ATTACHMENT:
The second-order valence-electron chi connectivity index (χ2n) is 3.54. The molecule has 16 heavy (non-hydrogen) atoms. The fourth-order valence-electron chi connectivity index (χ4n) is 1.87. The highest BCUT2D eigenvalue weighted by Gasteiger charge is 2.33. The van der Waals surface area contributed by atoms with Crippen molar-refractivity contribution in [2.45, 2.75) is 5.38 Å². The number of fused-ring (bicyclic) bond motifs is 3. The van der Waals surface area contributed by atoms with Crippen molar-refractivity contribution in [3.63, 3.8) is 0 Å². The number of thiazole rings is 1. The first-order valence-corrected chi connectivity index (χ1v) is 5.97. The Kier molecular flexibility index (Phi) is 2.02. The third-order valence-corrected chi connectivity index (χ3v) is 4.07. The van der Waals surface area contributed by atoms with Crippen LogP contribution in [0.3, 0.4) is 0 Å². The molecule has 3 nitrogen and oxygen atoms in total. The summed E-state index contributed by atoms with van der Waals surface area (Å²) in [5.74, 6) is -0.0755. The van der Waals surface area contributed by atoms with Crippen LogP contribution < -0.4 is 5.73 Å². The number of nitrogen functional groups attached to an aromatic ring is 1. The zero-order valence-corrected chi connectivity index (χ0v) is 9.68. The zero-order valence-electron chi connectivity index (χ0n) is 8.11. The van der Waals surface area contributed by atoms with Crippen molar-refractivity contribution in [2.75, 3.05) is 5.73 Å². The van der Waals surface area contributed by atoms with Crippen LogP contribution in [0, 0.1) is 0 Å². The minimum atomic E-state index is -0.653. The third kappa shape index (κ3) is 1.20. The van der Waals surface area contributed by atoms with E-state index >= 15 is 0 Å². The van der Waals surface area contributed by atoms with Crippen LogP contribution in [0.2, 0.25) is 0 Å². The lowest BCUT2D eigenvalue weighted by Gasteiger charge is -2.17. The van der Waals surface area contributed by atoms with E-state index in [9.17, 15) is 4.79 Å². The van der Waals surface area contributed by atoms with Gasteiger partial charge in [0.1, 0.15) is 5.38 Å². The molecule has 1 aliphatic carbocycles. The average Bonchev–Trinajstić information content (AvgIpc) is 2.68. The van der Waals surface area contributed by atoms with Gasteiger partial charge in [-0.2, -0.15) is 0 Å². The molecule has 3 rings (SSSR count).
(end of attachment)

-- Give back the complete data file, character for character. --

The second-order valence-electron chi connectivity index (χ2n) is 3.54. The molecule has 16 heavy (non-hydrogen) atoms. The fourth-order valence-electron chi connectivity index (χ4n) is 1.87. The highest BCUT2D eigenvalue weighted by Gasteiger charge is 2.33. The van der Waals surface area contributed by atoms with Crippen molar-refractivity contribution in [2.45, 2.75) is 5.38 Å². The number of fused-ring (bicyclic) bond motifs is 3. The van der Waals surface area contributed by atoms with Crippen molar-refractivity contribution in [3.63, 3.8) is 0 Å². The number of thiazole rings is 1. The first-order valence-corrected chi connectivity index (χ1v) is 5.97. The Kier molecular flexibility index (Phi) is 2.02. The third-order valence-corrected chi connectivity index (χ3v) is 4.07. The van der Waals surface area contributed by atoms with Crippen LogP contribution in [0.3, 0.4) is 0 Å². The molecule has 3 nitrogen and oxygen atoms in total. The summed E-state index contributed by atoms with van der Waals surface area (Å²) in [5.74, 6) is -0.0755. The van der Waals surface area contributed by atoms with Crippen LogP contribution < -0.4 is 5.73 Å². The number of nitrogen functional groups attached to an aromatic ring is 1. The zero-order valence-corrected chi connectivity index (χ0v) is 9.68. The zero-order valence-electron chi connectivity index (χ0n) is 8.11. The van der Waals surface area contributed by atoms with Crippen molar-refractivity contribution in [2.75, 3.05) is 5.73 Å². The van der Waals surface area contributed by atoms with Crippen LogP contribution in [0, 0.1) is 0 Å². The minimum atomic E-state index is -0.653. The third kappa shape index (κ3) is 1.20. The van der Waals surface area contributed by atoms with E-state index >= 15 is 0 Å². The van der Waals surface area contributed by atoms with Crippen LogP contribution in [0.2, 0.25) is 0 Å². The lowest BCUT2D eigenvalue weighted by Gasteiger charge is -2.17. The van der Waals surface area contributed by atoms with E-state index in [9.17, 15) is 4.79 Å². The van der Waals surface area contributed by atoms with Gasteiger partial charge in [0.1, 0.15) is 5.38 Å². The molecule has 1 aliphatic carbocycles. The average Bonchev–Trinajstić information content (AvgIpc) is 2.68. The van der Waals surface area contributed by atoms with Gasteiger partial charge in [-0.2, -0.15) is 0 Å². The molecule has 3 rings (SSSR count).